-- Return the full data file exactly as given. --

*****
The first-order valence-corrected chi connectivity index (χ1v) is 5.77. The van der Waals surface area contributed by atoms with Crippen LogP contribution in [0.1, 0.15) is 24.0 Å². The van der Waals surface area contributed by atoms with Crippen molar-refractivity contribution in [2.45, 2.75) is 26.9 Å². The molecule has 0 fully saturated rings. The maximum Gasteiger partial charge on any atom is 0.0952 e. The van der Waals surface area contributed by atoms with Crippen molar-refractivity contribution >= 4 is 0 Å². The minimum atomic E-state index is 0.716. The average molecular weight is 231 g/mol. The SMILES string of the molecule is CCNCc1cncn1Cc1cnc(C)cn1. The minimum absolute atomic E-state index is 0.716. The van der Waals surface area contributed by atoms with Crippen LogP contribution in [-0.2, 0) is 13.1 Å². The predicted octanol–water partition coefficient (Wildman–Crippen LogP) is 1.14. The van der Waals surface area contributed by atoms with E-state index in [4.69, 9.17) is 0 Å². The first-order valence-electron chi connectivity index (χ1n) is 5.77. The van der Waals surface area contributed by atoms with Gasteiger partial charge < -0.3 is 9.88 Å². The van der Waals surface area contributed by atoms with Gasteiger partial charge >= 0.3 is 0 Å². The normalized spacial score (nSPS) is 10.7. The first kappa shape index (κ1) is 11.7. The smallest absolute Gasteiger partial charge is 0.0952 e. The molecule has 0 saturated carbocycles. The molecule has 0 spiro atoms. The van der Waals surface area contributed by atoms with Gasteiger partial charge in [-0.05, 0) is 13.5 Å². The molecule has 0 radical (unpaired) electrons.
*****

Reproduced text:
The first-order valence-corrected chi connectivity index (χ1v) is 5.77. The van der Waals surface area contributed by atoms with Crippen LogP contribution in [0.1, 0.15) is 24.0 Å². The van der Waals surface area contributed by atoms with Crippen molar-refractivity contribution in [2.45, 2.75) is 26.9 Å². The molecule has 0 fully saturated rings. The maximum Gasteiger partial charge on any atom is 0.0952 e. The van der Waals surface area contributed by atoms with Crippen molar-refractivity contribution >= 4 is 0 Å². The minimum atomic E-state index is 0.716. The average molecular weight is 231 g/mol. The SMILES string of the molecule is CCNCc1cncn1Cc1cnc(C)cn1. The minimum absolute atomic E-state index is 0.716. The van der Waals surface area contributed by atoms with Crippen LogP contribution in [-0.2, 0) is 13.1 Å². The predicted octanol–water partition coefficient (Wildman–Crippen LogP) is 1.14. The van der Waals surface area contributed by atoms with E-state index in [4.69, 9.17) is 0 Å². The first-order valence-electron chi connectivity index (χ1n) is 5.77. The van der Waals surface area contributed by atoms with Gasteiger partial charge < -0.3 is 9.88 Å². The van der Waals surface area contributed by atoms with Gasteiger partial charge >= 0.3 is 0 Å². The normalized spacial score (nSPS) is 10.7. The first kappa shape index (κ1) is 11.7. The smallest absolute Gasteiger partial charge is 0.0952 e. The molecule has 0 saturated carbocycles. The molecule has 0 spiro atoms. The van der Waals surface area contributed by atoms with Gasteiger partial charge in [-0.05, 0) is 13.5 Å². The molecule has 0 radical (unpaired) electrons.